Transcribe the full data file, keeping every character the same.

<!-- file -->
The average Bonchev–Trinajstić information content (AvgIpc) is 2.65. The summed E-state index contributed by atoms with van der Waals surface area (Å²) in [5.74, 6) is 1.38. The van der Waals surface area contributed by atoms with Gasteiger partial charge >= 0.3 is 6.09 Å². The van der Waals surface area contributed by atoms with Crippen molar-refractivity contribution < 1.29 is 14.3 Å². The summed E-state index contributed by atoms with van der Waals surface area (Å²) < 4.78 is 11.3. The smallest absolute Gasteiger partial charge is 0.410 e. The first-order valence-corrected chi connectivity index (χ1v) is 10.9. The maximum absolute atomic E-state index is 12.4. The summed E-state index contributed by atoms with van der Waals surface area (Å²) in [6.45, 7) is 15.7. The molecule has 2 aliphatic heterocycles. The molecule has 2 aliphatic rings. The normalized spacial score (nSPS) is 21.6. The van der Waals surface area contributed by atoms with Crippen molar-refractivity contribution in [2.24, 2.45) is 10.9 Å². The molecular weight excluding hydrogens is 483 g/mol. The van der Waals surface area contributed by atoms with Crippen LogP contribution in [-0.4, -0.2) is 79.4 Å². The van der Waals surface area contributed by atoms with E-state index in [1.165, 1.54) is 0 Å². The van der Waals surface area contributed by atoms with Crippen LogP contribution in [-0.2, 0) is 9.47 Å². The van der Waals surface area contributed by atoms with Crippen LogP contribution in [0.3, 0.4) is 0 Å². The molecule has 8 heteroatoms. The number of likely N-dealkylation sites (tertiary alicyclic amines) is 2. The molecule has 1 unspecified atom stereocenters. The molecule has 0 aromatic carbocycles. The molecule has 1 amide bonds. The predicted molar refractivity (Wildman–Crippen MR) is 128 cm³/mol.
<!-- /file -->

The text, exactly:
The average Bonchev–Trinajstić information content (AvgIpc) is 2.65. The summed E-state index contributed by atoms with van der Waals surface area (Å²) in [5.74, 6) is 1.38. The van der Waals surface area contributed by atoms with Gasteiger partial charge >= 0.3 is 6.09 Å². The van der Waals surface area contributed by atoms with Crippen molar-refractivity contribution < 1.29 is 14.3 Å². The summed E-state index contributed by atoms with van der Waals surface area (Å²) < 4.78 is 11.3. The smallest absolute Gasteiger partial charge is 0.410 e. The first-order valence-corrected chi connectivity index (χ1v) is 10.9. The maximum absolute atomic E-state index is 12.4. The summed E-state index contributed by atoms with van der Waals surface area (Å²) in [6.45, 7) is 15.7. The molecule has 2 aliphatic heterocycles. The molecule has 2 aliphatic rings. The normalized spacial score (nSPS) is 21.6. The van der Waals surface area contributed by atoms with Crippen molar-refractivity contribution in [2.24, 2.45) is 10.9 Å². The molecular weight excluding hydrogens is 483 g/mol. The van der Waals surface area contributed by atoms with Crippen LogP contribution in [-0.4, -0.2) is 79.4 Å². The van der Waals surface area contributed by atoms with E-state index in [1.165, 1.54) is 0 Å². The van der Waals surface area contributed by atoms with Crippen LogP contribution in [-0.2, 0) is 9.47 Å². The van der Waals surface area contributed by atoms with Crippen LogP contribution in [0.3, 0.4) is 0 Å². The molecule has 8 heteroatoms. The number of likely N-dealkylation sites (tertiary alicyclic amines) is 2. The molecule has 1 unspecified atom stereocenters. The molecule has 0 aromatic carbocycles. The molecule has 1 amide bonds. The predicted molar refractivity (Wildman–Crippen MR) is 128 cm³/mol.